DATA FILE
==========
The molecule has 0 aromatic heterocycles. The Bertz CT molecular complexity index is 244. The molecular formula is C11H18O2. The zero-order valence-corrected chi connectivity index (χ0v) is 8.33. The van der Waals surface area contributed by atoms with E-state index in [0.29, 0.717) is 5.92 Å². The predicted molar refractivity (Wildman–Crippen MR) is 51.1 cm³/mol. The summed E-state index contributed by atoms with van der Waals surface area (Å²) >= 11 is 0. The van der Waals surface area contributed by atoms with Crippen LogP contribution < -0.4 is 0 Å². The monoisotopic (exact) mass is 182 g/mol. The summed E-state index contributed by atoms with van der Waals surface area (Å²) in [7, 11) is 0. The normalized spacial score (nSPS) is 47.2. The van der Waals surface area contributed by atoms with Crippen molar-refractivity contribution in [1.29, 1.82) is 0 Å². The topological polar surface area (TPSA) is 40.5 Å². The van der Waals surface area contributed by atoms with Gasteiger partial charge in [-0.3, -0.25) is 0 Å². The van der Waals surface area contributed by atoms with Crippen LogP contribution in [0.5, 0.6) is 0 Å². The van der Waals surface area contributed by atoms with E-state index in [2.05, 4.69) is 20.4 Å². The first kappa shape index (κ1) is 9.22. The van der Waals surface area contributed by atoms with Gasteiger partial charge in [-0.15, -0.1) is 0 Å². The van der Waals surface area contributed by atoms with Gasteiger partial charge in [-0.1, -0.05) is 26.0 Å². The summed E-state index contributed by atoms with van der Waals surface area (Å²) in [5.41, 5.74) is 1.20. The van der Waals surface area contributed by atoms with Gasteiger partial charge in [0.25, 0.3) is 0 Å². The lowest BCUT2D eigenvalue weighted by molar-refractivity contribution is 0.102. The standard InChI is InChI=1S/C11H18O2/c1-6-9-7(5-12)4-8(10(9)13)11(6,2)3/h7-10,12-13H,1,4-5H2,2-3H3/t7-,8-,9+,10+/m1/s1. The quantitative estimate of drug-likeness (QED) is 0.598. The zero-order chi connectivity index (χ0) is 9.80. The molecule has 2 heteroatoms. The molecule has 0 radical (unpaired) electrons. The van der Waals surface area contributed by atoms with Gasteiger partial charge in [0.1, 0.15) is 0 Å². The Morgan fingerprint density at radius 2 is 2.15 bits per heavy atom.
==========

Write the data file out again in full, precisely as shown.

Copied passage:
The molecule has 0 aromatic heterocycles. The Bertz CT molecular complexity index is 244. The molecular formula is C11H18O2. The zero-order valence-corrected chi connectivity index (χ0v) is 8.33. The van der Waals surface area contributed by atoms with E-state index in [0.29, 0.717) is 5.92 Å². The predicted molar refractivity (Wildman–Crippen MR) is 51.1 cm³/mol. The summed E-state index contributed by atoms with van der Waals surface area (Å²) >= 11 is 0. The van der Waals surface area contributed by atoms with Crippen LogP contribution < -0.4 is 0 Å². The monoisotopic (exact) mass is 182 g/mol. The summed E-state index contributed by atoms with van der Waals surface area (Å²) in [7, 11) is 0. The normalized spacial score (nSPS) is 47.2. The van der Waals surface area contributed by atoms with Crippen molar-refractivity contribution in [1.29, 1.82) is 0 Å². The topological polar surface area (TPSA) is 40.5 Å². The van der Waals surface area contributed by atoms with Gasteiger partial charge in [-0.3, -0.25) is 0 Å². The van der Waals surface area contributed by atoms with Crippen LogP contribution in [0.5, 0.6) is 0 Å². The van der Waals surface area contributed by atoms with E-state index in [2.05, 4.69) is 20.4 Å². The first kappa shape index (κ1) is 9.22. The van der Waals surface area contributed by atoms with Gasteiger partial charge in [-0.15, -0.1) is 0 Å². The van der Waals surface area contributed by atoms with Gasteiger partial charge in [-0.1, -0.05) is 26.0 Å². The summed E-state index contributed by atoms with van der Waals surface area (Å²) in [5.41, 5.74) is 1.20. The van der Waals surface area contributed by atoms with Gasteiger partial charge in [0.25, 0.3) is 0 Å². The lowest BCUT2D eigenvalue weighted by molar-refractivity contribution is 0.102. The standard InChI is InChI=1S/C11H18O2/c1-6-9-7(5-12)4-8(10(9)13)11(6,2)3/h7-10,12-13H,1,4-5H2,2-3H3/t7-,8-,9+,10+/m1/s1. The quantitative estimate of drug-likeness (QED) is 0.598. The zero-order chi connectivity index (χ0) is 9.80. The molecule has 2 heteroatoms. The molecule has 0 radical (unpaired) electrons. The van der Waals surface area contributed by atoms with Gasteiger partial charge in [0.1, 0.15) is 0 Å². The Morgan fingerprint density at radius 2 is 2.15 bits per heavy atom.